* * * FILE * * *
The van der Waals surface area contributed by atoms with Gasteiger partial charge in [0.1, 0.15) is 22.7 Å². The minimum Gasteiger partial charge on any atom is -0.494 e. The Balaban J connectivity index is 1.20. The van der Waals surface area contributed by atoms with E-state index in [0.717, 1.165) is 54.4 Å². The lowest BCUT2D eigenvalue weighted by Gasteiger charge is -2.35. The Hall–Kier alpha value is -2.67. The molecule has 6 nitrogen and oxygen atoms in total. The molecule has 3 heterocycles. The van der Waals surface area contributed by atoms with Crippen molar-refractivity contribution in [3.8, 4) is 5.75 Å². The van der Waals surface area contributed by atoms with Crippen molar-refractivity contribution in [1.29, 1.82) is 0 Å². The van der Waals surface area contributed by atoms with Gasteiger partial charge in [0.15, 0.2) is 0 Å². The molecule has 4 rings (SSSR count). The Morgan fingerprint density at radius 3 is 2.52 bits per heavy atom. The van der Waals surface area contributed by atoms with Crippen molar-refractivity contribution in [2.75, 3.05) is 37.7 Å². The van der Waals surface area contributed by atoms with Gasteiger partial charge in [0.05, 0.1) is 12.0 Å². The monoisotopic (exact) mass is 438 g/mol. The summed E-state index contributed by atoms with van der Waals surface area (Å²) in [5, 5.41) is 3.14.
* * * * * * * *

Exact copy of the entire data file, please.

The van der Waals surface area contributed by atoms with Gasteiger partial charge in [0.1, 0.15) is 22.7 Å². The minimum Gasteiger partial charge on any atom is -0.494 e. The Balaban J connectivity index is 1.20. The van der Waals surface area contributed by atoms with E-state index in [0.717, 1.165) is 54.4 Å². The lowest BCUT2D eigenvalue weighted by Gasteiger charge is -2.35. The Hall–Kier alpha value is -2.67. The molecule has 6 nitrogen and oxygen atoms in total. The molecule has 3 heterocycles. The van der Waals surface area contributed by atoms with Crippen molar-refractivity contribution in [3.8, 4) is 5.75 Å². The van der Waals surface area contributed by atoms with Crippen molar-refractivity contribution in [1.29, 1.82) is 0 Å². The van der Waals surface area contributed by atoms with Gasteiger partial charge in [0.15, 0.2) is 0 Å². The molecule has 4 rings (SSSR count). The Morgan fingerprint density at radius 3 is 2.52 bits per heavy atom. The van der Waals surface area contributed by atoms with Crippen molar-refractivity contribution in [2.75, 3.05) is 37.7 Å². The van der Waals surface area contributed by atoms with Gasteiger partial charge in [0.05, 0.1) is 12.0 Å². The monoisotopic (exact) mass is 438 g/mol. The summed E-state index contributed by atoms with van der Waals surface area (Å²) in [5, 5.41) is 3.14.